Sony VAIO Z Series ultraportable laptop
The Sony VAIO Z is a marvel of thin-and-light performance computing, but only elite shoppers need apply
- Tiny chassis
- Great performance
- Great screen
- Keyboard isn't great
- Too expensive
At $3999, it's impossible to judge the VAIO Z Series without considering its price. It's small, light and very powerful, but at the end of the day it's just way too expensive.
Price$ 3,999.00 (AUD)
Best Deals (Selling at 2 stores)
- Battery For Sony Vaio Vgn-c190cp/g,vgp-bps2,vgp... 62.99
- Battery For Sony Vaio Vgn-fj76gp/w,vgp-bps2,vgp... 62.99
Thin and light laptops with uber specifications don't come along too often. The Sony VAIO Z Series is one such laptop that weighs only just over 1.kg, yet it also includes a configuration that can even put most desktops to shame. The problem? It costs $3999!
We're not sure who can afford to spend so much on a laptop, but the fact is, if you can afford it, you'll get one of the most powerful super-light laptops on the planet. Its CPU is an Intel Core i7-2620M that runs at 2.7GHz, and it also comes with 8GB of RAM and 256GB worth of storage space. That storage space is special: it's two 128GB solid state drives that have been set up in a RAID 0 array, so it's very fast. Using CrystalDiskMark, it obtained a read speed 478 megabytes per second (MBps) and a write speed of 301.5MBps.
You can use this laptop for everyday office work tasks, but it's also powerful enough to crunch tougher tasks such as video editing and file compression. It took only 37sec to finish our Blender 3D rendering test and 52min to convert a DVD file to a 1.5GB Xvid file. These results were obtained when using the Sony's dock as the main graphics processing device.
The VAIO Z is unique in that it offers an AMD Radeon HD 6650M graphics adapter as part of an external docking device. This device also includes a Blu-ray drive and some more ports: Gigabit Ethernet, VGA, USB 2.0, USB 3.0 and HDMI. It's designed so that you can get even more performance out of this laptop when you're at home or in the office by using the AMD graphics, and maxmise battery life by using the integrated graphics when you're on the go -- it lasted 3hr 27min in our rundown test.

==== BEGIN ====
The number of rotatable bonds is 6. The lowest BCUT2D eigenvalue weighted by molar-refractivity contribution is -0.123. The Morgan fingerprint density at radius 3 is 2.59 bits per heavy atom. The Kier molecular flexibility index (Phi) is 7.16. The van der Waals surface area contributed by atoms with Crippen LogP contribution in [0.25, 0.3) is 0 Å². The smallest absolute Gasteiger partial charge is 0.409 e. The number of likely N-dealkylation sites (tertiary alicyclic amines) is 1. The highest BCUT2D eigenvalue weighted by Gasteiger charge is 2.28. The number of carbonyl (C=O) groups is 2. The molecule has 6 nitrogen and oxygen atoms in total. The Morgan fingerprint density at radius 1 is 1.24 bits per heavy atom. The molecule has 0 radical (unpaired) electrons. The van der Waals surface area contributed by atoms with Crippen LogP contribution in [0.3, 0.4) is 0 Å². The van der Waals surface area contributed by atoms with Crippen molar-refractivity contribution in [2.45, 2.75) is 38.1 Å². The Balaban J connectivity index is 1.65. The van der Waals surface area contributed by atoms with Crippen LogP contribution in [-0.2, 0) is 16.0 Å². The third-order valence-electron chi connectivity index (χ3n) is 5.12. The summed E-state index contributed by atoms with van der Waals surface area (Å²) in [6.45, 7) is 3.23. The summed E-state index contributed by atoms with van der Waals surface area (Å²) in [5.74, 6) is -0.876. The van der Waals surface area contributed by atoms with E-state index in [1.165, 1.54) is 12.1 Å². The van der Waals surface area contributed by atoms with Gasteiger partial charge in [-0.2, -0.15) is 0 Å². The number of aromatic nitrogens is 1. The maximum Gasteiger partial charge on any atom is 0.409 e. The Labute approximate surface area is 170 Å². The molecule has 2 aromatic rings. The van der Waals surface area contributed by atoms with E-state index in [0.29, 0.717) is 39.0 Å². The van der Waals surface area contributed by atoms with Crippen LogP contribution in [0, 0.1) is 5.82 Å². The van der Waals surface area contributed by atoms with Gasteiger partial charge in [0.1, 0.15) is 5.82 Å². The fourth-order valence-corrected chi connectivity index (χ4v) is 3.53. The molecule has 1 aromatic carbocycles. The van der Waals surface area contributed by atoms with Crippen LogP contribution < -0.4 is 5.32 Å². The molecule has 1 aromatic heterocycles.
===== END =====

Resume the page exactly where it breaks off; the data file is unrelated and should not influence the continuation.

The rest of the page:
A backlit keyboard is present on the VAIO Z, and while it looks nice, it's not very comfortable. It feels too shallow to type on and some of its keys are smaller than others, which can lead to many typos. The touchpad isn't great either. That's one of the most disappointing things about this laptop, the fact that it's so expensive, yet very comfortable to use at all times. Other annoyances include an overly loud fan when the processing load is high and very hard and pointy edges on the chassis, which can sometimes dig into your wrists as you type.
Struggling for Christmas presents this year? Check out our Christmas Gift Guide for some top tech suggestions and more.
Join the Good Gear Guide newsletter!
Most Popular Reviews
- 1 Sony Xperia Z3 review: The no-frills flagship
- 2 Samsung's Galaxy Alpha review: A peek into the Galaxy S6
- 3 Samsung Galaxy Note 4 review: The busiest, biggest and best Samsung phablet
- 4 Aldi's $279 Bauhn Sphere review: Disappointing
- 5 Nokia Lumia 735 review: Perfectly ordinary
Best Deals on GoodGearGuide
Latest News Articles
- Study: E-readers, tablets can disrupt sleep
- Google's prototype car ready, but it's more VW Beetle than Porsche
- Hotel group asks FCC for permission to block some outside Wi-Fi
- North Korean Internet connection hit by outages
- DirecTV won't show 'The Interview,' others won't say
GGG Evaluation Team
First impression on unpacking the Q702 test unit was the solid feel and clean, minimalist styling.
For work use, Microsoft Word and Excel programs pre-installed on the device are adequate for preparing short documents.
The Fujitsu LifeBook UH574 allowed for great mobility without being obnoxiously heavy or clunky. Its twelve hours of battery life did not disappoint.
The screen was particularly good. It is bright and visible from most angles, however heat is an issue, particularly around the Windows button on the front, and on the back where the battery housing is located.
My first impression after unboxing the Q702 is that it is a nice looking unit. Styling is somewhat minimalist but very effective. The tablet part, once detached, has a nice weight, and no buttons or switches are located in awkward or intrusive positions.